Although there is a considerable art to persuasion, there is also trackable science to it as well. One of the greatest experts on the Science of Persuasion & Influence is Robert Cialdini has narrowed down 6 of the most important principles to persuasion and influence, and they include…
His scientific studies have shown that when all 6 of these principles are practiced in your business, you will have a considerable edge over your competitors. In Part I of this article I will be going through the first half of these principles, then in next month’s
Now before I continue, allow me to add a 7th Principle, that I believe will make or break all 6 of these other principles.
Congruency: You absolutely must be congruent and sincere in ethically and honestly wanting to create win/win outcomes with your clients using these principles. Otherwise, you’ll end up with people having buyer’s remorse and never wanting to do business with you again, tenants that have no respect for you or your property, and in my belief, you’ll just have bad karma all around.
In the wise words of the late, great Zig Ziglar; “You can have everything in life you want if you will just help enough people get what they want.”
Reciprocity: You’ve probably already heard of “The Law of Reciprocity,” and there’s a good chance you give your clients gifts at the time of closing to help seal the deal, and hopefully gain their referrals in the future. According to Cialdini’s study, there’s a real science to how to do these best though.
For example, Cialdini did a study where he had a waiter at a restaurant give a mint to every customer after their meal, and they found that the waiter’s tips typically went up by about 3% with the mint vs. without the mint.
They didn’t stop there though. They then tested how much the average table would tip when the waiter gave two mints at the end of the meal instead of one, and instead of tips doubling, they actually quadrupled to a 14% increase in tips!
The study didn’t stop there either though. They then had the waiter leave one mint, start to walk away from the table, then turn around and say “For you nice people, here’s an extra mint,” tips dramatically increased to a 23% increase compared to if there was no mint at all!
So if you aren’t already giving gifts to your clients and tenants, even just small gifts, then I highly recommend you start. And if you aren’t going out of your way to make your clients and tenants feel special and unique with how much you appreciate them, then start.
Scarcity: This is an easy one for the real estate business right now because inventory is so low, and the cost of buying a house keeps going up. This has created a considerable scarcity in the Las Vegas area, and human beings just tend to be wired to “Want more of those things there are less of.”
In studying this principle, Cialdini took note of the fact that in 2003 British Airways announced that they would stop offering the twice daily, London to New York Concord flight because it had become so expensive and “uneconomical.”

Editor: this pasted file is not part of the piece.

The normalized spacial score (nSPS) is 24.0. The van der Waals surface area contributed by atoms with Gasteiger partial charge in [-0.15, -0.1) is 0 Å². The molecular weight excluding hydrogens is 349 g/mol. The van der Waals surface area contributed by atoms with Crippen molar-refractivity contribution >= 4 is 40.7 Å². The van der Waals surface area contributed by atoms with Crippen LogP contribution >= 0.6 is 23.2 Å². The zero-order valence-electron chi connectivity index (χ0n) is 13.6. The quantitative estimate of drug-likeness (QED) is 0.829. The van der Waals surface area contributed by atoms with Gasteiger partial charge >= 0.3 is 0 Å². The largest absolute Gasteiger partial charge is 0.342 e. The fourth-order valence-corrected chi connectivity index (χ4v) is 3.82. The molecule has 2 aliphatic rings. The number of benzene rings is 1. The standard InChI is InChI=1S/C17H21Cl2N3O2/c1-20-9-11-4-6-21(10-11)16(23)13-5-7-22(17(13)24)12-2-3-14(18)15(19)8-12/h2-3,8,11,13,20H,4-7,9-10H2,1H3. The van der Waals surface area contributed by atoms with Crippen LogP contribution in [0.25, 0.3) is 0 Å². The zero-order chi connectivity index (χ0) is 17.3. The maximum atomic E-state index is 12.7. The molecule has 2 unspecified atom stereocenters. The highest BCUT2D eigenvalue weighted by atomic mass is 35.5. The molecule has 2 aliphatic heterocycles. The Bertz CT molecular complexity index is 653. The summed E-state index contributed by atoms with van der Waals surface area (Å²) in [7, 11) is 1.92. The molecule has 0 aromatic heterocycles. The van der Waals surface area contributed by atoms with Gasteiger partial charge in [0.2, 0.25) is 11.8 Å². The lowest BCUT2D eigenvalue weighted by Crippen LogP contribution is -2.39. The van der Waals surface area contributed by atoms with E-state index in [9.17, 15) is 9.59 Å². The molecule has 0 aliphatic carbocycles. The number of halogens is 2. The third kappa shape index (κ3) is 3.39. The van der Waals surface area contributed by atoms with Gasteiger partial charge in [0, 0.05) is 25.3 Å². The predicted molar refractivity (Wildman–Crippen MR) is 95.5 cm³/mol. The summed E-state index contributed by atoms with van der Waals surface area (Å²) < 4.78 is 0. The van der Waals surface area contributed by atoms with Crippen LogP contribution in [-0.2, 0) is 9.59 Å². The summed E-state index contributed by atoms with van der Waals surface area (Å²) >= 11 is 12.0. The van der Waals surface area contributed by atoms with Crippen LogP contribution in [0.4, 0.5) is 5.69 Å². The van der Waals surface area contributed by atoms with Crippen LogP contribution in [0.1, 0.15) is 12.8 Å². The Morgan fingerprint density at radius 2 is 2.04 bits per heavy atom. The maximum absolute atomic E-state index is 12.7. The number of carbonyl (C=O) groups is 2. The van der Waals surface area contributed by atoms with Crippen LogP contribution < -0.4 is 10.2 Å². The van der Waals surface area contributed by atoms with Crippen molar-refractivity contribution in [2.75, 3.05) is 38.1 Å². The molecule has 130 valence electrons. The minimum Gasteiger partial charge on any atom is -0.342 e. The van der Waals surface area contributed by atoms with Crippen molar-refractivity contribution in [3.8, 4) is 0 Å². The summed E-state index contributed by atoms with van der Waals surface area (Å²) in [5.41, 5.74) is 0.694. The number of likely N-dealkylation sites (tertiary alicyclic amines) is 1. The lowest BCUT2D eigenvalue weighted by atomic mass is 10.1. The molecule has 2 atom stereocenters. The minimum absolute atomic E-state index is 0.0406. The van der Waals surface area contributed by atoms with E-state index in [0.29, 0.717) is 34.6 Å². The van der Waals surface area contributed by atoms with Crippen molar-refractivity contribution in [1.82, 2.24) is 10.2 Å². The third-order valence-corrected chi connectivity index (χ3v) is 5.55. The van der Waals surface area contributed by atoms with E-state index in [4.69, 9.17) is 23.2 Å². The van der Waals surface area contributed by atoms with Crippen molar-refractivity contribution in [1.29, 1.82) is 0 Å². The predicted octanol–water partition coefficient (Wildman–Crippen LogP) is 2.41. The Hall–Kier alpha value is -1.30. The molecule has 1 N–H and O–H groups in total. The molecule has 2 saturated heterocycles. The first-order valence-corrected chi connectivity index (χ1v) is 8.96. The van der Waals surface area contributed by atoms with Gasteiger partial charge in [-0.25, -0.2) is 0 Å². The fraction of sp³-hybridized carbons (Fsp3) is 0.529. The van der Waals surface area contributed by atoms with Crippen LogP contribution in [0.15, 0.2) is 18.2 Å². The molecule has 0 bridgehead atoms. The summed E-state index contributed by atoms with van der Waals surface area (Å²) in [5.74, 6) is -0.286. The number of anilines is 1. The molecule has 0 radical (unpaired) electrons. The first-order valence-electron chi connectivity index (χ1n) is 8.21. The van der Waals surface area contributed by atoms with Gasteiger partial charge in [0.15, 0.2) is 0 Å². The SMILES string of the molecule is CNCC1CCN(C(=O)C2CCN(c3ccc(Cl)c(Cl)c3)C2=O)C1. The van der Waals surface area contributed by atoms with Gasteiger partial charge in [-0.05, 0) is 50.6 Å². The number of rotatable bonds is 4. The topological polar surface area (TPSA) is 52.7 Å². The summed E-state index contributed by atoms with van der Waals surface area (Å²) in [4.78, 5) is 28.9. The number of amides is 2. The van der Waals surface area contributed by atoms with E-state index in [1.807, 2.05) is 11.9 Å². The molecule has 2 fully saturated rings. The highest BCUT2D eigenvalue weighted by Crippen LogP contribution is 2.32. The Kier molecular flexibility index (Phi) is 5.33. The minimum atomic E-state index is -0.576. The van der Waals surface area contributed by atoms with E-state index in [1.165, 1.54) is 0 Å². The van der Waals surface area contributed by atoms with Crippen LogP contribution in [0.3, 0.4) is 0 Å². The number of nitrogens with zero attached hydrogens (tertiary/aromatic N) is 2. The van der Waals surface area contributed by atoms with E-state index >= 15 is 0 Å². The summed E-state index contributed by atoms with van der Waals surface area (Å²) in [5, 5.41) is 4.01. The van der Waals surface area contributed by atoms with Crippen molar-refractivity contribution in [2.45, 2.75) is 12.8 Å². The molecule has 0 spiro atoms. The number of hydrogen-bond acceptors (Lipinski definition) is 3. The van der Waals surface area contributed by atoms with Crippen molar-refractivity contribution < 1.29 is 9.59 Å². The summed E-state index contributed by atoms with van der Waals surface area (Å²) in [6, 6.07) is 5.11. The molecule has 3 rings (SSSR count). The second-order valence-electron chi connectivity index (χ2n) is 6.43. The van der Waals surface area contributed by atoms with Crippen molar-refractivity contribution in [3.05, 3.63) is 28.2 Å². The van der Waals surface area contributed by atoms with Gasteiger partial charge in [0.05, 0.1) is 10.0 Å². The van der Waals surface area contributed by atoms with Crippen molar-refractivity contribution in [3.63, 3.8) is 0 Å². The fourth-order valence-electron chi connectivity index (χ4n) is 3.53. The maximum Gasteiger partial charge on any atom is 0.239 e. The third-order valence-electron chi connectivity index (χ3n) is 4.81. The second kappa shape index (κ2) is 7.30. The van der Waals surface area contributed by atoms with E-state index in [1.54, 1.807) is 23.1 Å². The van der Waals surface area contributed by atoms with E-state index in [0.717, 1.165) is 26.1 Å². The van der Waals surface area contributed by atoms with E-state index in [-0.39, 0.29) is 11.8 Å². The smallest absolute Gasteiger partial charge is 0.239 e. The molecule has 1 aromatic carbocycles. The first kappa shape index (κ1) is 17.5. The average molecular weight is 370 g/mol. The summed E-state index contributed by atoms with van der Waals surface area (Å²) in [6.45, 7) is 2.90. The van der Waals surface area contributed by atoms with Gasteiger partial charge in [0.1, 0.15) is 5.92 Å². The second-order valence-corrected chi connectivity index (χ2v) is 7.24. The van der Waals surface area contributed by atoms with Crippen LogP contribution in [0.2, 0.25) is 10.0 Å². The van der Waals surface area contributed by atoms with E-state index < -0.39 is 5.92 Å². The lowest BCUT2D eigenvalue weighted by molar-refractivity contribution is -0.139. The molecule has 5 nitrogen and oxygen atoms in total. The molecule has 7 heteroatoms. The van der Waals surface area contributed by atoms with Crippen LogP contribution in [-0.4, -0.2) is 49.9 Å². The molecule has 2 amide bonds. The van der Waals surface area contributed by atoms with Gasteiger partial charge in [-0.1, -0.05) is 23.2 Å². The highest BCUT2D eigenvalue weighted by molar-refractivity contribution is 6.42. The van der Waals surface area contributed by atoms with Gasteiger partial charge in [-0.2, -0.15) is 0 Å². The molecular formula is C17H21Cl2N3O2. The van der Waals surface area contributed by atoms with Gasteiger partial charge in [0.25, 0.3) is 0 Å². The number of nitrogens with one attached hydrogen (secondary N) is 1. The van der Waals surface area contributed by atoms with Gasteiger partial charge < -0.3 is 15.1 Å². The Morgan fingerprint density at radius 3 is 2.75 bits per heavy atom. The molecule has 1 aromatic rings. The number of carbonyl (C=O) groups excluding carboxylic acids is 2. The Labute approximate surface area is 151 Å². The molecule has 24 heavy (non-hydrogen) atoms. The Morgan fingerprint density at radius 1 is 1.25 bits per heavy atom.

The very next day after British Airways did this, sales increased dramatically. Sound familiar to the Las Vegas real estate market?
Now I’m not saying that you should unethically create a false scarcity just to do more business, because people are onto those kinds of tricks and your referrals will most likely go down if you do, but I am saying that it’s perfectly ethical to help others understand when there already is a scarcity so it’s important they buy now before the inventory gets lower and prices, including interest loan rates, go up.
There’s a little more to using the principle of scarcity though if you want to really persuade others.
Instead of just telling them what they will ‘lose out’ if they don’t do business with you, you also want to point out what the unique benefits of doing business with you immediately, rather than waiting. You want to mention both what they will lose, and what/how they will gain.
Authority: People follow the lead of credible, knowledgeable experts. There are many ways to establish yourself as an expert.
You can create educational Youtube videos; you can write articles for publications. You can write a book on the topic you are an expert
at, and so much more, but one of the simplest ways of establishing yourself as an expert is having someone else casually introduce you as one to others.
The science has shown that when someone is introduced by someone else as being an expert in a specific area, even if that someone else is a close friend or relative, the person being introduced
is automatically looked at as an authority figure.
In addition, having someone with a personable voice other than yourself answering your phone and transferring calls to you with a brief introduction such as “Let me connect you with Mary. She has over 22 years experience selling properties and really knows how to find the best deals” has been shown to increase appointments by as much as about 22% and as much as a 15% increase in the rise of signed contracts.
There are other factors that play a role as well, including dressing well professionally.